Located along the banks of Moon River right outside of Savannah, Pin Point Heritage Museum tells the story of the Gullah Geechee culture. This culture was founded by enslaved people brought over from Western Africa to work on plantations in Georgia’s Sea Island. Because of the natural isolation, they began to form a common language and from there created their own, unique community. After emancipation, the Gullah Geechee settled in present day Pin Point and remained largely isolated until recent years. With the museum, they hope to share and educate visitors on their culture and community.
American Prohibition Museum
No era in American history is quite as scandalous and intriguing as the Roaring 20s and Prohibition Era! Just saying those two names conjure up images of speakeasies, mobsters, flappers, and all sorts of nightlife adventures both seedy and glamorous. The American Prohibition Museum is a fun whirlwind of a museum with 20 different exhibits and its own operating speakeasy.
The Telfair Museums
The Telfair Museums are actually three different buildings. The first is Telfair Academy. Originally built as a mansion for the Telfair family in 1819, it was donated to the Georgia Historical Society by Mary Telfair a little over fifty years later. It soon opened up as both the South’s first public art museum and as the first museum founded by a woman in the whole country. Today it features exhibits on 19th and 20th century America and European art. The next is the Owens-Thomas House & Slave Quarters. This home once housed 14 enslaved people for the Telfair family and tours focus on art, architecture, and history through the lens of slavery. The final building is the modern Jepson Center, which was designed by Moshe Safdie. If Telfair Academy and the Owen-Thomas House & Slave Quarters represent the most and least powerful members in historic Savannah, the Jepson Centers links this past and showcases the future of art and architecture.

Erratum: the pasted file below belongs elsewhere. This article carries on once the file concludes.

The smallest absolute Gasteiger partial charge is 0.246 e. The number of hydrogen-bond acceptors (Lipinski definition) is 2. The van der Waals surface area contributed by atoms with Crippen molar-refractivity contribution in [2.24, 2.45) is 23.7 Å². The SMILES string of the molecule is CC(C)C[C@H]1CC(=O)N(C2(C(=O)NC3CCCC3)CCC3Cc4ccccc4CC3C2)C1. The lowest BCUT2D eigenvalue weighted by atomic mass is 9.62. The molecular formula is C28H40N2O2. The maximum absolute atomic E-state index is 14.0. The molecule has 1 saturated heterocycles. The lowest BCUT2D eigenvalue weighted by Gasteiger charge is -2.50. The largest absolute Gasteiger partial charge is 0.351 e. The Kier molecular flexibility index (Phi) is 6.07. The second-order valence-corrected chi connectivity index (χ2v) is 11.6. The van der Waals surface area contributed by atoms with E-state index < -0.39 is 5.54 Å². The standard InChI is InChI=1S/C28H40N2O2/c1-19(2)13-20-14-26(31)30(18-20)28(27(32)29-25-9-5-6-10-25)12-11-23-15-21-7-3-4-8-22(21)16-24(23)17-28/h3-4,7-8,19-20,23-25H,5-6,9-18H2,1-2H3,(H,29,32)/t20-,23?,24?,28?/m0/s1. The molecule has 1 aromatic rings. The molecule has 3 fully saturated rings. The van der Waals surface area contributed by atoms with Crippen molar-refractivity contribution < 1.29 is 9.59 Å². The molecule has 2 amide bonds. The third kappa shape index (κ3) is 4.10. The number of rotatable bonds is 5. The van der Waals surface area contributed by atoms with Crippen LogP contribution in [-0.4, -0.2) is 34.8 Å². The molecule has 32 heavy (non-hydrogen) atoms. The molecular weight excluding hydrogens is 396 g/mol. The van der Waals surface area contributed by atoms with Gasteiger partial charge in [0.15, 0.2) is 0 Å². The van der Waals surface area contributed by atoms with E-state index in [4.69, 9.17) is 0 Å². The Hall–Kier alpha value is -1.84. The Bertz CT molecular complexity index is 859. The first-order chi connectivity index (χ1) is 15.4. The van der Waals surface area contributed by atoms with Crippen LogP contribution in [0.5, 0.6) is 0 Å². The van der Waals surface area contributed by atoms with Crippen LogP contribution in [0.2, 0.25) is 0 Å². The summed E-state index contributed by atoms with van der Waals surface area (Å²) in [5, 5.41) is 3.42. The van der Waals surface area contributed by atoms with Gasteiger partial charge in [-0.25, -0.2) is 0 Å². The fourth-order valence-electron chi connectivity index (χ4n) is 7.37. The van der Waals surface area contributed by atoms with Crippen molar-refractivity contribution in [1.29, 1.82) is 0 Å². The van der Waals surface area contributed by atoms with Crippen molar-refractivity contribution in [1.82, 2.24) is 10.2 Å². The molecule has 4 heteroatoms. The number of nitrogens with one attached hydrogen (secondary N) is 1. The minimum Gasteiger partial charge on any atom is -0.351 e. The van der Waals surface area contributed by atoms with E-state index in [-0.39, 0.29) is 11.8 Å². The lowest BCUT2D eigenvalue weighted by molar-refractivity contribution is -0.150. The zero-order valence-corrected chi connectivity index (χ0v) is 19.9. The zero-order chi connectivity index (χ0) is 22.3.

2. Snap a photo at the iconic fountain in Forsyth Park
Covering over 30 acres in the Historic Landmark District, Forsyth Park is both Savannah’s largest and oldest public park. Probably the most photographed spot in the park and all the city is the gorgeous Forsyth Fountain at the northern end. Surrounded by the city’s signature Spanish moss, the 150+ year old fountain was inspired by French sculptor, Michel ienard’s work. Fun fact, though, this fountain is hardly custom made. It came from a catalog!